Al-Saad, D., T. Sawaf, A. Gebran, M. Barazangi, J. Best and T. Chaimov 1992. Crustal structure of central Syria: The intracontinental Palmyride mountain belt. Tectonophysics, 207, 345-358.
Al-Saad, D., T. Sawaf, A. Gebran, M. Barazangi, J. Best and T. Chaimov 1991. Northern Arabian platform transect across the Palmyride mountain belt, Syrian Arab Republic. Global Geoscience Transect 1, The Inter-Union Commission on the Lithosphere and the American Geophysical Union, Washington, D. C.
Alsdorf, D., M. Barazangi, R. Litak, D. Seber, T. Sawaf and D. Al-Saad 1995. The intraplate Euphrates depression-Palmyrides mountain belt junction and relationship to Arabian plate boundary tectonics. Annali Di Geofisica, 38, 385-397.
Barazangi, M., D. Seber, T. Chaimov, J. Best, R. Litak, D. Al-Saad and T. Sawaf 1993. Tectonic evolution of the northern Arabian plate in western Syria. In E. Boschi, E. Mantovani and A. Morelli (Eds.), Recent Evolution and Seismicity of the Mediterranean Region, Kluwer Academic Publishers, 117-140.
Best, J.A., M. Barazangi, D. Al-Saad, T. Sawaf and A. Gebran 1990. Bouguer gravity trends and crustal structure of the Palmyride Mountain belt and surrounding northern Arabian platform in Syria. Geology, 18, 1235-1239.
Best, J.A., M. Barazangi, D. Al-Saad, T. Sawaf and A. Gebran 1993. Continental margin evolution of the northern Arabian platform in Syria. American Association of Petroleum Geologists Bulletin, 77, 173-193.
Chaimov, T., M. Barazangi, D. Al-Saad and T. Sawaf 1993. Seismic fabric and 3-D upper crustal structure of the southwestern intracontinental Palmyride fold belt, Syria. American Association of Petroleum Geologists Bulletin, 77, 2032-2047.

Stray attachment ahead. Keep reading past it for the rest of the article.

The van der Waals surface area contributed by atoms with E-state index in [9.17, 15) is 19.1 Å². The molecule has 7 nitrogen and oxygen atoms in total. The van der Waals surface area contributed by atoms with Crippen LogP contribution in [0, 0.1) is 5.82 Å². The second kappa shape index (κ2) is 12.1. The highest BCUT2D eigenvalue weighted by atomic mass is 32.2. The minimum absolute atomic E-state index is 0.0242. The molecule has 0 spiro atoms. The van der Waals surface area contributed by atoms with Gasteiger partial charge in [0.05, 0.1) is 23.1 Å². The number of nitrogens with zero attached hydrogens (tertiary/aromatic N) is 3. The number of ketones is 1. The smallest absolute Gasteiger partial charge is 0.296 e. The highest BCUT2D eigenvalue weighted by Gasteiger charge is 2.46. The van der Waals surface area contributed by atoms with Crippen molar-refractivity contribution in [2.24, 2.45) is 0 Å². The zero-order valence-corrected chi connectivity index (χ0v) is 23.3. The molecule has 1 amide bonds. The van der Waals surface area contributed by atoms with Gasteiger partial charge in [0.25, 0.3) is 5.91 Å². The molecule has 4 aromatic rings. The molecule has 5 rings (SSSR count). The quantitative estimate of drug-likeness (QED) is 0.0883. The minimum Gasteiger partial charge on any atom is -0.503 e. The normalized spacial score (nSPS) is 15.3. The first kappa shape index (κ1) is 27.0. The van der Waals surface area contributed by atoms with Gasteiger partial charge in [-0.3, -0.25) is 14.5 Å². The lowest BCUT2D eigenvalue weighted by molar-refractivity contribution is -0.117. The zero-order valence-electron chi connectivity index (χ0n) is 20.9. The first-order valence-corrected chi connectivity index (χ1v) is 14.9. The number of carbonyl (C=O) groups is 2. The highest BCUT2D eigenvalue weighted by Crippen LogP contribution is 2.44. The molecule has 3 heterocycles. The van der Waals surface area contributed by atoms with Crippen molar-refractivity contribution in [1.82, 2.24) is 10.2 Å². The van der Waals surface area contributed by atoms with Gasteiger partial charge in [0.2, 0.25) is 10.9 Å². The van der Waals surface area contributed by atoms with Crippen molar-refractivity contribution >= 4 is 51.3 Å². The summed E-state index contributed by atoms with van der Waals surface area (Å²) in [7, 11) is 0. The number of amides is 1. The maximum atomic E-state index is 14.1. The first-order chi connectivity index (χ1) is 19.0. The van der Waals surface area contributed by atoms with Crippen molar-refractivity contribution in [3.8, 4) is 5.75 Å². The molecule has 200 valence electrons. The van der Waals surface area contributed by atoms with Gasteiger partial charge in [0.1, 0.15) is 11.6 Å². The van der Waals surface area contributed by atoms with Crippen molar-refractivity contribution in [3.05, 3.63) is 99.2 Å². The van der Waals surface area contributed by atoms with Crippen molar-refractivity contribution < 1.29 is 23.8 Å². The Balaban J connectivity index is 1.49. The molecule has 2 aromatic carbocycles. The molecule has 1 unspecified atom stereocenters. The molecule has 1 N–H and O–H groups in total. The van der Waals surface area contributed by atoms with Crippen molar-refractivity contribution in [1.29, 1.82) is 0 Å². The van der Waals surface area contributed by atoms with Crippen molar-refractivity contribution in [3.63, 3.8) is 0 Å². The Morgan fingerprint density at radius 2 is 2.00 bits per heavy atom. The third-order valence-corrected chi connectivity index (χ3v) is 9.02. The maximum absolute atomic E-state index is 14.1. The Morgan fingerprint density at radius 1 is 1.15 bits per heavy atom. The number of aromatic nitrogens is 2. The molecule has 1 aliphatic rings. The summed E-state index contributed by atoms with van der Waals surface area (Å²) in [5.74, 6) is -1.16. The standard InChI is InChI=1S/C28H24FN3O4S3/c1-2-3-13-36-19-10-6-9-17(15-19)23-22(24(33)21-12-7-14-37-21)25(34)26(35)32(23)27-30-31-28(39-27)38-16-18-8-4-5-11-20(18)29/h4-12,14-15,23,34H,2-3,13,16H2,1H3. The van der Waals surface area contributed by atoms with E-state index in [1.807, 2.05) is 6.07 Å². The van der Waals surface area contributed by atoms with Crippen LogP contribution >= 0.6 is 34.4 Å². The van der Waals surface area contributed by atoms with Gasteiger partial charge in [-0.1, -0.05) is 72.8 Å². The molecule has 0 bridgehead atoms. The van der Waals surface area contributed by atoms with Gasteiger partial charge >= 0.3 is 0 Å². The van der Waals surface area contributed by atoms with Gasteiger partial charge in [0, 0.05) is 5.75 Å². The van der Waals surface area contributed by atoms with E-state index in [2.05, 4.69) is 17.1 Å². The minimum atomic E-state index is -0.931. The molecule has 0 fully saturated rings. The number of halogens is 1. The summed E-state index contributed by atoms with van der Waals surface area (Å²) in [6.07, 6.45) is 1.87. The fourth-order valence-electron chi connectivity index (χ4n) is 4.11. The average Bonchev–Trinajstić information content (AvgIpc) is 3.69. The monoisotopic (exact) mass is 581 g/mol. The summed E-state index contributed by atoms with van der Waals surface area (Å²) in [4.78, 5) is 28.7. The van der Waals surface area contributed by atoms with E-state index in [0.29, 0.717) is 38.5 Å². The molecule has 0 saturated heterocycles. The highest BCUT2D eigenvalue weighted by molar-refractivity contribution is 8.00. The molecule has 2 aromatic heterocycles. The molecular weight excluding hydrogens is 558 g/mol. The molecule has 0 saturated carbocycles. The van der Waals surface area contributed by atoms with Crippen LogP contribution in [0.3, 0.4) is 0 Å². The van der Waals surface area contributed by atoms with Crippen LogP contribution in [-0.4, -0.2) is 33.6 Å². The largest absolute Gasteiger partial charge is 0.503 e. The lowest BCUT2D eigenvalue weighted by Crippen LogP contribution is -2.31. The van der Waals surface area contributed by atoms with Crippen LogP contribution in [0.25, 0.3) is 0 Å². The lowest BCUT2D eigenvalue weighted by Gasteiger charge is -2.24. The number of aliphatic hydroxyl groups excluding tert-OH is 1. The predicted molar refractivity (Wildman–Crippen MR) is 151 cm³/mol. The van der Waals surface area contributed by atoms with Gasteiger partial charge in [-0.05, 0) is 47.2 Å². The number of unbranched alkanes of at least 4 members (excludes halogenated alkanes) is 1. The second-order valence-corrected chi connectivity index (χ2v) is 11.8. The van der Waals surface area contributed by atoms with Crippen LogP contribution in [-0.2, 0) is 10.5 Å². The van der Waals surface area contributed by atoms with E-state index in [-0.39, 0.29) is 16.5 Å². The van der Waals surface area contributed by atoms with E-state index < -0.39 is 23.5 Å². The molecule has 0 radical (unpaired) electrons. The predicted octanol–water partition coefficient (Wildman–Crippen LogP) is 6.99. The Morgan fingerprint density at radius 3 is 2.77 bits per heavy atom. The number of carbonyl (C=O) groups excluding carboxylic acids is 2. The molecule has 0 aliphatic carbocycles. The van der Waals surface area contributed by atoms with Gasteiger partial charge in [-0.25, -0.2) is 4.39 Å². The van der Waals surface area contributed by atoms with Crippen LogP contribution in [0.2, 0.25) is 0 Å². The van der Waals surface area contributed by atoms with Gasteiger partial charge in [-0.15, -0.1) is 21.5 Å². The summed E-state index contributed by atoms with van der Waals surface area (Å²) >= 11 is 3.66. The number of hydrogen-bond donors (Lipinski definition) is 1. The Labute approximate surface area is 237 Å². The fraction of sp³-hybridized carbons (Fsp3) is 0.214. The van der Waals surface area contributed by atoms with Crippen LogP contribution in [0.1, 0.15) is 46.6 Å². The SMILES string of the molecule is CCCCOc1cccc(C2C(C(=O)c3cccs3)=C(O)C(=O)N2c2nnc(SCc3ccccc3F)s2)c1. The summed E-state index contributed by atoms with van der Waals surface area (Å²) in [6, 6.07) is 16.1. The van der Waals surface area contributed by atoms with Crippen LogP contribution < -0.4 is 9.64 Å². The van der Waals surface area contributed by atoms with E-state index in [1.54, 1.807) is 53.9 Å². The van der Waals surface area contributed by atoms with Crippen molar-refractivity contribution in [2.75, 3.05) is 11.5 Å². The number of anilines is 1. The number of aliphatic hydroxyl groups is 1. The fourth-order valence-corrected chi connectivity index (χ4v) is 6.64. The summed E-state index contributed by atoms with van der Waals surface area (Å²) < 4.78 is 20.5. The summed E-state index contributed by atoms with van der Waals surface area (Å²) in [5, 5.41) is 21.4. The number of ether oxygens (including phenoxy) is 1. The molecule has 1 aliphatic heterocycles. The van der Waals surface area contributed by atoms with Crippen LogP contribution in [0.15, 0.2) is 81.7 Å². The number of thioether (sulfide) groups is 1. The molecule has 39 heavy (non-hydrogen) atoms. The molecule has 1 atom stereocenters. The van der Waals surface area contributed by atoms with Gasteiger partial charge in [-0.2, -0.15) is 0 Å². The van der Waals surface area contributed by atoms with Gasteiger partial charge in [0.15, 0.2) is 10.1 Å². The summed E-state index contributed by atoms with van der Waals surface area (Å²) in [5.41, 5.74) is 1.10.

Chaimov, T., M. Barazangi, D. Al-Saad, T. Sawaf and A. Gebran 1990. Crustal shortening in the Palmyride fold belt, Syria, and implications for movement along the Dead Sea fault system. Tectonics, 9, 1369-1386.
Chaimov, T., M. Barazangi, D. Al-Saad, T. Sawaf and A. Gebran 1992. Mesozoic and Cenozoic deformation inferred from seismic stratigraphy in the southwestern intracontinental Palmyride fold-thrust belt, Syria. Geological Society of America Bulletin, 104, 704-715.
Litak, R.K., M. Barazangi, W. Beauchamp, D. Seber, G. Brew, T. Sawaf and W. Al-Youssef 1997. Mesozoic-Cenozoic evolution of the intraplate Euphrates fault system, Syria: implications for regional tectonics. Journal of the Geological Society, 154, 653-666.
Litak, R.K., M. Barazangi, G. Brew, T. Sawaf, A. Al-Imam and W. Al-Youssef 1998. Structure and Evolution of the Petroliferous Euphrates Graben System, Southeast Syria. American Association of Petroleum Geologists Bulletin, 82, 1173-1190.
McBride, J.H., M. Barazangi, J. Best, D. Al-Saad, T. Sawaf, M. Al-Otri and A. Gebran 1990. Seismic reflection structure of intracratonic Palmyride fold-thrust belt and surrounding Arabian platform, Syria. American Association of Petroleum Geologists Bulletin, 74, 238-259.
Ponikarov, V.P. 1966. The Geology of Syria. Explanatory Notes on the Geological Map of Syria, Scale 1:200 000. Ministry of Industry, Damascus, Syrian Arab Republic.
Sawaf, T., D. Al-Saad, A. Gebran, M. Barazangi, J.A. Best and T. Chaimov 1993. Structure and stratigraphy of eastern Syria across the Euphrates depression. Tectonophysics, 220, 267-281.
Seber, D., M. Barazangi, T. Chaimov, D. Al-Saad, T. Sawaf and M. Khaddour 1993. Upper crustal velocity structure and basement morphology beneath the intracontinental Palmyride fold-thrust belt and north Arabian platform in Syria. Geophysical Journal International, 113, 752-766.
Stampfli, G.M., J. Mosar, P. Favre, A. Pillevuit and J.-C. Vannay 2000. Permo-Triassic evolution of the western Tethyan realm: The NeoTethys / east Mediterranean basin connection. In W. Cavazza, A.H.F. Robertson and P. Ziegler (Eds.), Peritethyan rift/wrench basins and margins, PeriTethys Memoir #6, in press, Museum National d'Historie Naturelle, Paris.
Figure 1.1: Map showing regional setting of Syria, almost surrounded by currently active plate boundaries. NAF = North Anatolian Fault.
Figure 1.2: Map showing topographic contours and general tectonic zones in Syria. The areas investigated in Chapters 2, 3, and 4 of this dissertation are indicated. Chapter 5 concerns the tectonic evolution of all Syria.